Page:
Once in a while, something so horrible happens to someone, that it makes you stop and wonder how you got so fortunate as to not to have ever experienced it. We get so hyperfocused on our own large lives, that it takes witnessing someone else’s pain, to make you stop and think, “I have much to be grateful for”.
It’s been a year since the last time I held a baby with no heartbeat.
Last night I stood in the morgue, holding an eight pound baby, and I wept. I had wrapped her, so carefully, padding under her back, and a pink hat on her head before wrapping her in more blankets and layers. She had died inside her mother a few days before. Her small body was fragile and I handled her with a delicate fear that I would hurt her further, just from my touch. I didn’t dare dress her, but I chose a pretty, lacey, yellow blanket to cover her with as I had carried her through the back hallways, and down.
A security guard was with me. He made nervous conversation, and when he unlocked the place where I was going to leave her, he motioned to a high shelf, and told me to put her there.
“I can’t”, I said. It wasn’t the shelf I objected to. She was too fragile for me to lift her up that high with my hands, I told him. He didn’t understand. I tried to explain how bad things were for her. “She’ll break,” I said.
“She won’t break,” he said.
“You haven’t seen her,” I said, “I’m not putting her up there. I’m not doing it.” I started to cry, hot and angry tears, and the security guard looked as if he might cry as well. I held onto her for a minute, and then I laid her on one of the chrome-colored gurneys he had insisted was reserved for adults.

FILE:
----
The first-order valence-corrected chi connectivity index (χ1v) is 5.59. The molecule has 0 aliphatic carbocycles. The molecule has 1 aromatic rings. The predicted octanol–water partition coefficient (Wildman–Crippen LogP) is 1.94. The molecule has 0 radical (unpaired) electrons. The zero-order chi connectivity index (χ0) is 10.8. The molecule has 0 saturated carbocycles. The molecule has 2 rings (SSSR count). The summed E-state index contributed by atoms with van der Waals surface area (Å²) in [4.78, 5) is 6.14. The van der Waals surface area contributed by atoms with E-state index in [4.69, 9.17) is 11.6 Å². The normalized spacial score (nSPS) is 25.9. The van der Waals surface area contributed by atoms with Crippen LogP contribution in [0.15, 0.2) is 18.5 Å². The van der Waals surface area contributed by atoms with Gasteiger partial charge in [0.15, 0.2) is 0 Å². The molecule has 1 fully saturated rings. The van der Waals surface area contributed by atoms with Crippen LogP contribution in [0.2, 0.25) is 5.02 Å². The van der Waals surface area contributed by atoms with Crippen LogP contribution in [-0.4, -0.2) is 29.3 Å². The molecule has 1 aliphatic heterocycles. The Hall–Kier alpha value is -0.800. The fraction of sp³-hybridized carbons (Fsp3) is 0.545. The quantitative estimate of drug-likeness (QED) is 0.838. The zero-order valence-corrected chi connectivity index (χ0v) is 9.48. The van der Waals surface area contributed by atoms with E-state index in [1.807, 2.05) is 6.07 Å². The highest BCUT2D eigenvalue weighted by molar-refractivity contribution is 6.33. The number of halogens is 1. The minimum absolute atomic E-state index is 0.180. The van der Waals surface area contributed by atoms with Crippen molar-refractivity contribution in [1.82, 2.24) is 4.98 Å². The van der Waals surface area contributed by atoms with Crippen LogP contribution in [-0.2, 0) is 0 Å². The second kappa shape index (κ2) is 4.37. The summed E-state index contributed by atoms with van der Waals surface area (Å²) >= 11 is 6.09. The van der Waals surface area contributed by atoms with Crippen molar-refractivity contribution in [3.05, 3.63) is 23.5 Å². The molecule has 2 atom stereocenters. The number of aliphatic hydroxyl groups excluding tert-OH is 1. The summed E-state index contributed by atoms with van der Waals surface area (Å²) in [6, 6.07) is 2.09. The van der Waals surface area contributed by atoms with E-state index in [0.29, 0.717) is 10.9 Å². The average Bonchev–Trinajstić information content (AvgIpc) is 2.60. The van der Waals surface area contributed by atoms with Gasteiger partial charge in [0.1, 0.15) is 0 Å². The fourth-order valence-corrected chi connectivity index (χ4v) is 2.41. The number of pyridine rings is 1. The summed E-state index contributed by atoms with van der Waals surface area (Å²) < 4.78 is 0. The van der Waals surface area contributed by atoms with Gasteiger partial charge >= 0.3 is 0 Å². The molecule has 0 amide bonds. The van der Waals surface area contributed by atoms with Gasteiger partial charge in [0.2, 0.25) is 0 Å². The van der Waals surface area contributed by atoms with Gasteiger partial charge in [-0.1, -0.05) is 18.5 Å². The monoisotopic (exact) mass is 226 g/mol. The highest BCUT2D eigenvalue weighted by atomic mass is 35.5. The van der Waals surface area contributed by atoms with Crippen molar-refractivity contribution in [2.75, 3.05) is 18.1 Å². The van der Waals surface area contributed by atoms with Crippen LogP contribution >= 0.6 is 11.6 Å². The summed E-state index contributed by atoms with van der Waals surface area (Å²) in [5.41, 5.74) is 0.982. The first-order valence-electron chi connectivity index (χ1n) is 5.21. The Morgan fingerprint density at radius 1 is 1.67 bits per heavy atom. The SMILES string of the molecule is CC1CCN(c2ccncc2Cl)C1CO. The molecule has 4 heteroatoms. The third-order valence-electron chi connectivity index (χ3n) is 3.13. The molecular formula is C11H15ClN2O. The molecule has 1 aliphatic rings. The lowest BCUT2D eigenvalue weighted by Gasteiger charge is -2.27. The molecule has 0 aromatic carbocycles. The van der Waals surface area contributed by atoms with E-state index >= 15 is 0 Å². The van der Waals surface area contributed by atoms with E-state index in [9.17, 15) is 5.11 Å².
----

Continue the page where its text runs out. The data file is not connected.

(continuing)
I spent the rest of the night taking care of her mother. There was nothing I could do. I gave her cranberry juice. I rubbed her legs, gave her pain medicine, listened to her talk about her family.
“It’s times like this,” she said to me softly, “that I feel bad for people who don’t have anyone. I think, ‘what if I was homeless? What if I didn’t have anyone to call? No support at all?’ I don’t know what I’d do.”
And then, as I left the room so she could sleep, this woman who had started her day expecting to give birth, and ended it with her daughter in the morgue, said to me, “Thank you. You’re awesome.” I stepped into the hallway, and tried not to cry. This mother, was not lost in herself. She was the one who was awesome. All I did was get her some juice, and wish that I could do more.